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Beyond the caballeros

Wren Wertin

The Ballet Gran Folklorico was created with the encouragement of the Mexican government. The fundamental idea behind the performance is that understanding a country comes from understanding its people. With 288 documented living languages in the country, the people of Mexico are diverse indeed. Director Theo Shanab and choreographer Lino Ortega created the performance – with ample visual spectacles – to detail the history of Mexico.

According to the company’s literature, “the colorful, rhythmic, pulsating show is presented in a swirl of authentic costumes with mariachi, Marimba and Jerocho bands providing exciting musical settings for the panorama of Mexican dance and song.”

Mexico had a flourishing culture that far predates the appearance of European explorers. As early as 1500 B.C., shamans, acrobats, musicians and dancers could all be found in the Tlatilico zone (what is now Mexico City). The thriving culture also supported astronomers, whose work is evidenced by the multi-pyramids of Monte Alban in what is now Oaxaca.



By 800 A.D., there was an abundance of arts, including painting, sculpture, featherworks, poetry, music and dance. When the Spanish hit the Mexican shores in 1519, they brought new songs, dances and instruments to add to the mix.

The Ballet Gran Folklorico de Mexico will perform a wide range of dances, from Aztec rites depicting the cycle of life to the dance of the quetzal, a long-plumed bird symbolic of the Catholic culture. With intricate costumes and a flurry of movement, live musicians accompany the dancers.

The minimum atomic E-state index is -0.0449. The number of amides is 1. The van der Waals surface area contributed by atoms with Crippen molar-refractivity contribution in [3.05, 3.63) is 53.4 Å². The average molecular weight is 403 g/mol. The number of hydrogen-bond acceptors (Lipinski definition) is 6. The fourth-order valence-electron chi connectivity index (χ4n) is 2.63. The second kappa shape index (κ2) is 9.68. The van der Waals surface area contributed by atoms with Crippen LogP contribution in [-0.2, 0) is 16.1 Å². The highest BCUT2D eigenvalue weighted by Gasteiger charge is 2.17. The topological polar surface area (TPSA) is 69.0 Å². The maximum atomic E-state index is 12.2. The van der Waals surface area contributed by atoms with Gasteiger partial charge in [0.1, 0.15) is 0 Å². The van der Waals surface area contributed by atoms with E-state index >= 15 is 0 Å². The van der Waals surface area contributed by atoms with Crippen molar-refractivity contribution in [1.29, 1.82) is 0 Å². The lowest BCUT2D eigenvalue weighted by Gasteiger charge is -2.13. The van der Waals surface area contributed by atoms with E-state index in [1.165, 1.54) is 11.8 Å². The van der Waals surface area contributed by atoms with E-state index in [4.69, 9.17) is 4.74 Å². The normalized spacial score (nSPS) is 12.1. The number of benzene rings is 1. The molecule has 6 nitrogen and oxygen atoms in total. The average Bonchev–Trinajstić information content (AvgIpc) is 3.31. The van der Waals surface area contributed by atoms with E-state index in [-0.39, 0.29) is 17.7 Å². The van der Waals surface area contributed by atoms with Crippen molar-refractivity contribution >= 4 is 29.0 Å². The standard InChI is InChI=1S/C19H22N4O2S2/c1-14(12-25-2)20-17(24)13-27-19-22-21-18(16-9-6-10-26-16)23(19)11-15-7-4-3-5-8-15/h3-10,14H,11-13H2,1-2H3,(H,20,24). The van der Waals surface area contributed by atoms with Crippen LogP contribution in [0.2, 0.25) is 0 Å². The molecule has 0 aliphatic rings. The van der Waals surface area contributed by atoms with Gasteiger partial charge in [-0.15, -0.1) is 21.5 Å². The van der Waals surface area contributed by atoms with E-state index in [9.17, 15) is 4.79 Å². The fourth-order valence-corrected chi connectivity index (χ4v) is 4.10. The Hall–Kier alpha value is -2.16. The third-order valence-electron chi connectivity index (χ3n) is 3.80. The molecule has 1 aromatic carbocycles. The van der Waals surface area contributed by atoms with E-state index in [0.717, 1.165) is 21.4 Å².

“We really wanted to reach the community with this multicultural show,” said Vilar Theater Director Kris Sabel. “And we want to encourage the Spanish community to take advantage of this.”

The Ballet Gran Folklorico will make three performances today. The first two are for school children only, and are already sold out. They come as part of the STARS program hosted by the Vilar Center, which seeks to bring the performing arts to the students of Eagle County. The evening performance is free and open to the public, while seats last. To reserve tickets, call the box office at 845-8497 and leave a message.

Wren Wertin can be reached via e-mail at wrenw@vaildaily.com or phone at 949-0555 ext. 618.


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